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Pay Attention to What They’re Asking

by | May 4, 2012 | Industry News & Trends

No matter how hard any of us try, sometimes you just can’t help the person on the other end of the line. Maybe they want something you don’t offer, maybe they’re looking for advice you can’t give. No matter what the issue is, good customer service keeps what is being asked in mind and the (possible) underlying factors behind it. There’s more than just an answer needed, there’s a way in which to convey the message and make the most of this opportunity to help. For instance, if a member of your organization is requesting a reduction in dues payment because of economic difficulties, don’t use your usual canned close of “Have you purchased your ticket for our event yet?”

Auto-pilot and canned responses kill the human element necessary to succeed in customer service. When you’re faced with a question that you cannot answer to the member’s satisfaction:

1. Be sensitive to the underlying factors behind the question. Financial difficulties? Bereavement situation? Don’t brush it off. It’s as much a part of the question as the actual solution.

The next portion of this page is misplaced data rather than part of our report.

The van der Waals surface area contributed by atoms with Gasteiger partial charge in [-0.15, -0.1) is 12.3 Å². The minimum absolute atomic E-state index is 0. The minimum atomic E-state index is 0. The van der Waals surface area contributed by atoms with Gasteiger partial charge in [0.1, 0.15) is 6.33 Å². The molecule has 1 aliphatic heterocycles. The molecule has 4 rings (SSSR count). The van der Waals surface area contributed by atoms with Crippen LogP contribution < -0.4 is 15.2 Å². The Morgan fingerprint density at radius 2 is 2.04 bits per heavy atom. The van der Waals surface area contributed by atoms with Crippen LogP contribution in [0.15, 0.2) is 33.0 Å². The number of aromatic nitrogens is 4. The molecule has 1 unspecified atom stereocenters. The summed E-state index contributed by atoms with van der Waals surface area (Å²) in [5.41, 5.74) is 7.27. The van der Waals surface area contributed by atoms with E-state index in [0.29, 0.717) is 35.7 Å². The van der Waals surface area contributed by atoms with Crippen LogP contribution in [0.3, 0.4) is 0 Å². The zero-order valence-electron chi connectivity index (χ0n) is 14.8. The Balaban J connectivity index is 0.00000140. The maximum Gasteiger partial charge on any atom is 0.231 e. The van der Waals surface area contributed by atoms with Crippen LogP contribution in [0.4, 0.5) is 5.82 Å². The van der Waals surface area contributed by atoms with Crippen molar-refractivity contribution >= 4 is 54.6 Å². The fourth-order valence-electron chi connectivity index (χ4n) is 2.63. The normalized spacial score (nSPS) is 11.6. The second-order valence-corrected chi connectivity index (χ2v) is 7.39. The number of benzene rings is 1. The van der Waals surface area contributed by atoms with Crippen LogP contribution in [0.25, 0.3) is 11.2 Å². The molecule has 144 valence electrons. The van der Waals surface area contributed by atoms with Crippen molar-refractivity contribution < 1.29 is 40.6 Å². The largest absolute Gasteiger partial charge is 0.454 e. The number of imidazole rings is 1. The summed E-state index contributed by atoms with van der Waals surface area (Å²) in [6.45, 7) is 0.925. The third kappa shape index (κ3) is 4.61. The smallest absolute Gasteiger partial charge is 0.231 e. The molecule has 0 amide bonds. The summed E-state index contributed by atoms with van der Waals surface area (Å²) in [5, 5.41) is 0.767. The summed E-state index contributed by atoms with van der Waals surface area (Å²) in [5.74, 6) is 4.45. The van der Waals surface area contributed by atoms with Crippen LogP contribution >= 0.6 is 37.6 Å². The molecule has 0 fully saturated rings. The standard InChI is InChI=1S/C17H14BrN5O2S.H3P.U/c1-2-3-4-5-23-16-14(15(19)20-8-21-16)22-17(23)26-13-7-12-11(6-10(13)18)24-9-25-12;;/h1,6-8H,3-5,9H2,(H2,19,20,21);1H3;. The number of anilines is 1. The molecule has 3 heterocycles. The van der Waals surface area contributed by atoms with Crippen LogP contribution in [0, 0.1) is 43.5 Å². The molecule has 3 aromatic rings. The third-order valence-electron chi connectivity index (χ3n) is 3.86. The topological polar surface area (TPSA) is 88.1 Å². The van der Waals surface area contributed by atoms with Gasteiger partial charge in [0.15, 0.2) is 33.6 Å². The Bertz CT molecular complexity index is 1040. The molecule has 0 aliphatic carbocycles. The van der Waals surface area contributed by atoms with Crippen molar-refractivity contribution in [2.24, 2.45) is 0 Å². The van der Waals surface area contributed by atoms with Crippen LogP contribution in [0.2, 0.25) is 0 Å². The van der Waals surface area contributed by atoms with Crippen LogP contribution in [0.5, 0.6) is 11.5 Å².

2. Explore how this question applies to your membership at large. Is this a one-off question or an inquiry you hear frequently? Can you put something in place that will help ameliorate this problem going forward? Think about it after the call. If you cannot implement these changes, seek out the person who can. (NOTE: if you are able to make some changes, contact the member back once they are implemented even if it won’t help their situation. Explain that their question has changed the organization for the better.)

3. Ditch your go-to verbiage. While canned language may seem to help you through a difficult question, it rarely wins anyone over. For instance, if someone is calling to cancel a membership because of the death of a loved one, don’t close the conversation with “Have a good day.”

Being present in the conversation, even during a difficult one, is key to making an impression on members especially when your answers are not to their liking.


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